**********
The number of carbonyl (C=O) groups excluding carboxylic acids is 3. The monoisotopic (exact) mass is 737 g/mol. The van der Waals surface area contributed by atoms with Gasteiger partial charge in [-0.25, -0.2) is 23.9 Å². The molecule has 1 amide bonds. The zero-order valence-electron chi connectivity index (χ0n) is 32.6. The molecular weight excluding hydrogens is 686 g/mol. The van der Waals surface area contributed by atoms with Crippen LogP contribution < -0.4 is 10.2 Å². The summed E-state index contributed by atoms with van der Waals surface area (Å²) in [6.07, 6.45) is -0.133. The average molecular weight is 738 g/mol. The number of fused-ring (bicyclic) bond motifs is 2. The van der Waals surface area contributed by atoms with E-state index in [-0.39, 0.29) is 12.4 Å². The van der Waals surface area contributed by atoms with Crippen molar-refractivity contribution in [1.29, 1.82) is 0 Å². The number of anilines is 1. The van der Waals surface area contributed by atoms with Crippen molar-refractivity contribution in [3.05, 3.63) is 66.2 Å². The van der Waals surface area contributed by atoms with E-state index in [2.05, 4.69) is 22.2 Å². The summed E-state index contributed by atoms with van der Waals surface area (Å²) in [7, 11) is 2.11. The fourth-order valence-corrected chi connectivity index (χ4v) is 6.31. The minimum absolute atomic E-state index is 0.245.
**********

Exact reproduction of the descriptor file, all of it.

The number of carbonyl (C=O) groups excluding carboxylic acids is 3. The monoisotopic (exact) mass is 737 g/mol. The van der Waals surface area contributed by atoms with Gasteiger partial charge in [-0.25, -0.2) is 23.9 Å². The molecule has 1 amide bonds. The zero-order valence-electron chi connectivity index (χ0n) is 32.6. The molecular weight excluding hydrogens is 686 g/mol. The van der Waals surface area contributed by atoms with Crippen LogP contribution < -0.4 is 10.2 Å². The summed E-state index contributed by atoms with van der Waals surface area (Å²) in [6.07, 6.45) is -0.133. The average molecular weight is 738 g/mol. The number of fused-ring (bicyclic) bond motifs is 2. The van der Waals surface area contributed by atoms with E-state index in [-0.39, 0.29) is 12.4 Å². The van der Waals surface area contributed by atoms with Crippen molar-refractivity contribution in [1.29, 1.82) is 0 Å². The number of anilines is 1. The van der Waals surface area contributed by atoms with Crippen molar-refractivity contribution in [3.05, 3.63) is 66.2 Å². The van der Waals surface area contributed by atoms with E-state index in [2.05, 4.69) is 22.2 Å². The summed E-state index contributed by atoms with van der Waals surface area (Å²) in [7, 11) is 2.11. The fourth-order valence-corrected chi connectivity index (χ4v) is 6.31. The minimum absolute atomic E-state index is 0.245.